When he was talking about his sculpture “The Walking Man,” Rodin comes up with the wonderful quote: “It is not my Walking Man in himself that interests me, but rather the thought of how far he has come, and how far he has yet to cover.”
“The Burghers of Calais” being paraded before the public.
This quote I feel applies both to the recent British Museum exhibition “Rodin and the art of ancient Greece,” which examines the influence of the sculptures from antiquity, in particular the Parthenon, on Rodin, and also Rodin’s own philosophy that enjoyed the effect that time has on sculptures (the lack of limbs, heads and general knocks that they have taken over the millennia), and makes a feature of it in his own work.
The Elgin marbles in the British Museum never really grabbed my attention before, but this exhibition made me have a truly great respect and admiration for the sculpture created by Pheidias. The man was a genius in how he could transform and manipulate the cold hard and heavy marble into living flesh, and to make it look as if it weighed hardly anything.
Apart from the drawing at the top of Rodin’s “The Burghers of Calais”, for which I found a convenient seat, it was too crowded in the exhibition to be able to draw anything comfortably, so I took myself off to the Parthenon Gallery within the British Museum to view the remnants that didn’t make it to the exhibition, and here I managed to draw this horses head, originally one of four that was pulling a god’s chariot from out of the waves.
Jumping out at Russell Square tube station, I noticed these doors at the end of the platform and was immediately drawn in by the arrangement of the security seal tape, and it’s constant removal and replacement along the vertical openings of the doors.
There is something paradoxical that the seals have been put in place and removed so many times. The cabinets being broken into, and then taped over again and again, as if some drama, a crime thriller is taking place with the repeat button firmly pushed down.
The vertical arrangement also reminds me strongly of the “Hanging Soap Women, 2000” sculpture by the Polish artist Miroslav Balka, of which, I believe, half of it is in the Tate Modern collection, and half of it is at the White Cube Gallery, after the original length was cut in two. This beautiful sculpture made of a large quantity of used bars of soap in lots of different colours and strung up along a metal cable is well worth hunting down to have a look at. It does have an underlying message as well, which has got absolutely nothing to do with what is going on in Russell Square, but perhaps you can see the connection.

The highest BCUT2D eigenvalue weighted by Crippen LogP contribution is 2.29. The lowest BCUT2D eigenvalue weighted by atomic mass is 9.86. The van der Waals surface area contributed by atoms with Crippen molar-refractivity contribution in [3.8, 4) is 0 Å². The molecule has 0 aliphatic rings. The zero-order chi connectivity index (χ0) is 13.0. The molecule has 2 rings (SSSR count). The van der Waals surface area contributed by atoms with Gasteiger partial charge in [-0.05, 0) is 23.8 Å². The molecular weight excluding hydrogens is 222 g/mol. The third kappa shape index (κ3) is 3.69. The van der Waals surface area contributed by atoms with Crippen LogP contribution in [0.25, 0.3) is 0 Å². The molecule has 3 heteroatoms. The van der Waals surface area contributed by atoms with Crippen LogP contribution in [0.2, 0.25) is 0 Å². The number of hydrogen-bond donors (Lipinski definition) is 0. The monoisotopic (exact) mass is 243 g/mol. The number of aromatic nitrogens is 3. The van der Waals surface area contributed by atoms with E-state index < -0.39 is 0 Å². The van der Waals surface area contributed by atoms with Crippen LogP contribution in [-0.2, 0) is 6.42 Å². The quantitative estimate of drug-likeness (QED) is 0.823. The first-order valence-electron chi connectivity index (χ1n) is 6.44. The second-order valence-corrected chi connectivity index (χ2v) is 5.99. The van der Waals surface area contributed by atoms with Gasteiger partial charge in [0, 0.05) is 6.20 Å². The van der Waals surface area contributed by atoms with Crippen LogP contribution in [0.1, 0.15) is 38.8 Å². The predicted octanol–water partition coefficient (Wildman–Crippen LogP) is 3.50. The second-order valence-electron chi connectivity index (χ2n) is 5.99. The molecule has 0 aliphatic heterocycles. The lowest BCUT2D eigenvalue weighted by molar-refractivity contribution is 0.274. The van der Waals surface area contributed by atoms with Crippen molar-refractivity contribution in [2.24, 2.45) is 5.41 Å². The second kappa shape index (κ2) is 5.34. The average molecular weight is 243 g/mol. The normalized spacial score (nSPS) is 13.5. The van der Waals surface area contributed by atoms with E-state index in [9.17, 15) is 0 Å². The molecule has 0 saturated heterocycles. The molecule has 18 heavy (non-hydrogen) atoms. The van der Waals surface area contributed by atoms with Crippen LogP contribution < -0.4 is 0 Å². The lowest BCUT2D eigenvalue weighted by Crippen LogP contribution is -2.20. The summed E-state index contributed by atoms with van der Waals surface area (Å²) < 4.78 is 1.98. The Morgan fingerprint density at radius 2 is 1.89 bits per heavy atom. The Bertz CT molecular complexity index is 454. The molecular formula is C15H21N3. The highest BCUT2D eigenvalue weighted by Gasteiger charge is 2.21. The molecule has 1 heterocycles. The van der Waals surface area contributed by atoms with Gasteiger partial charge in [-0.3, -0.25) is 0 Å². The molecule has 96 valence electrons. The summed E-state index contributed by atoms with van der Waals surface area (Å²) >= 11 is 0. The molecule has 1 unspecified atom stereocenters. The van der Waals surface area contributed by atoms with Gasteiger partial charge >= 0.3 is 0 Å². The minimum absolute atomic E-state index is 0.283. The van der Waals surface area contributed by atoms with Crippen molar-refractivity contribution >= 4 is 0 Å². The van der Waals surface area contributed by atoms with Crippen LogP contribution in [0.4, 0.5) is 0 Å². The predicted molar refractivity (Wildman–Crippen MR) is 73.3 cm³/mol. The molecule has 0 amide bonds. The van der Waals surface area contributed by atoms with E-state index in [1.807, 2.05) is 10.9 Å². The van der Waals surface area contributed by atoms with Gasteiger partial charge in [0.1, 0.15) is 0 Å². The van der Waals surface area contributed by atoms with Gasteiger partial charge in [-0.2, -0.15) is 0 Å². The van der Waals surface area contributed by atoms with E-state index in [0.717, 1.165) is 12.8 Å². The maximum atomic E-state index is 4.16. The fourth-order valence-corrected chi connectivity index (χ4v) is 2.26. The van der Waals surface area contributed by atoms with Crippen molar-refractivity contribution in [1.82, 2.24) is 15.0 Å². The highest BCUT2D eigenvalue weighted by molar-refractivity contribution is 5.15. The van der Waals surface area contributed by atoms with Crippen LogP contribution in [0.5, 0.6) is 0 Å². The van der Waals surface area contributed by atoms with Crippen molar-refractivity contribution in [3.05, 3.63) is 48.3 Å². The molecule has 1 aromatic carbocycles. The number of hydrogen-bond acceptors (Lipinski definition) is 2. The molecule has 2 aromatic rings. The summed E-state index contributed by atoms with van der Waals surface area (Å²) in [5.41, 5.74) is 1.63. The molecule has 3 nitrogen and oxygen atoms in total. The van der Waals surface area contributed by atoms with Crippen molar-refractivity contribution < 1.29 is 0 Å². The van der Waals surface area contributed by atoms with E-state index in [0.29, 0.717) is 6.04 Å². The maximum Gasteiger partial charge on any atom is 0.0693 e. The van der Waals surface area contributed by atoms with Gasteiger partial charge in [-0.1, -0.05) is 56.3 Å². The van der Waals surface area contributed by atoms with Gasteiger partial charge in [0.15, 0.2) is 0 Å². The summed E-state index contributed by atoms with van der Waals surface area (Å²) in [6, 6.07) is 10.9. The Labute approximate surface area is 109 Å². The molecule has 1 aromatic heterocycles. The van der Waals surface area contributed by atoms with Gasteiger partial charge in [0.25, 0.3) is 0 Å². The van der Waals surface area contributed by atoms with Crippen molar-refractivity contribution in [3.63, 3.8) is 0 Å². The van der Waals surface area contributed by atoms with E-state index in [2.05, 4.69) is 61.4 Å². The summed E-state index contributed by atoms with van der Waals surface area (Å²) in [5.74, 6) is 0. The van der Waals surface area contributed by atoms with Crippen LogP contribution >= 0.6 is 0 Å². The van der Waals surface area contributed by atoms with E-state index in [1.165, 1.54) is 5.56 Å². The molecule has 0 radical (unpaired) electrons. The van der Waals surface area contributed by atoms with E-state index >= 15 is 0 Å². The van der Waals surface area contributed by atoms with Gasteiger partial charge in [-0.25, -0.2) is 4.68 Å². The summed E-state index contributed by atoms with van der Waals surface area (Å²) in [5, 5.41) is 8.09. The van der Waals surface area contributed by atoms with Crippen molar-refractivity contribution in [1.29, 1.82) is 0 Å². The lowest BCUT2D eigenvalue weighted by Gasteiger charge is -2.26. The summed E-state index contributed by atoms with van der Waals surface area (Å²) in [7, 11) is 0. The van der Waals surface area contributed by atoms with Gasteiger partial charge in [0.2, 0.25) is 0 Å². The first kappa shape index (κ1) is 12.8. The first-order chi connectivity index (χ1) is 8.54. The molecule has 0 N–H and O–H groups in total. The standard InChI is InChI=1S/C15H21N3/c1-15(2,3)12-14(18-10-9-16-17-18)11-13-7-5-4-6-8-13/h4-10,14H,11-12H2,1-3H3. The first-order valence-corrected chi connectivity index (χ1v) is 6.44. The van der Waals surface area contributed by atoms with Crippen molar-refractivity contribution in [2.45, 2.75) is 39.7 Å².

Back to the mystery of what is going on behind these doors!
What makes it so worthwhile for somebody to break in so many times, risking capture, torture, possibly even death, and yet still persist?
I was inspired to draw / paint this after visiting the Rachel Whiteread exhibition at Tate Britain last weekend. She had cast quite a few “Torso’s” by filling up hot water bottles with various materials, plaster, resin etc. and then, presumably, removing the outer rubber “skin”. It’s alright Jock – I wouldn’t dream of doing that to you!
I must admit, if you did lop off the head, arms and legs of somebody (please don’t try this at home, or anywhere else for that matter!), then yes – you can see the resemblance to the inflated insides of a hot water bottle.
Rachel Whiteread likes turning your mind inside-out and back-to-front with casts of stairs, windows, sheds, baths, bookshelves (I liked these!), and rather infamously a complete terraced house (sadly now demolished under rather controversial circumstances). It is the voids, the spaces inbetween that she captures so well.
The papier-mâché shed end exhibited here took me back to seeing the inside-out shed installed in the grounds of Houghton Hall in Norfolk that which we visited last year. In particular, I liked the cast detail of the bolt from the inside of the shed door, especially as a caterpillar was crawling up the side (bottom left of the right hand picture). It made it seem so real!
Lastly, I have to share this with you. This is Rachel Whiteread’s “Untitled (One Hundred Spaces)” from 1995, which filled one of the main Duveen Galleries at Tate Britain. Each of the 100 pieces is a cast in various coloured resins of the underside of a found chair. Really beautiful!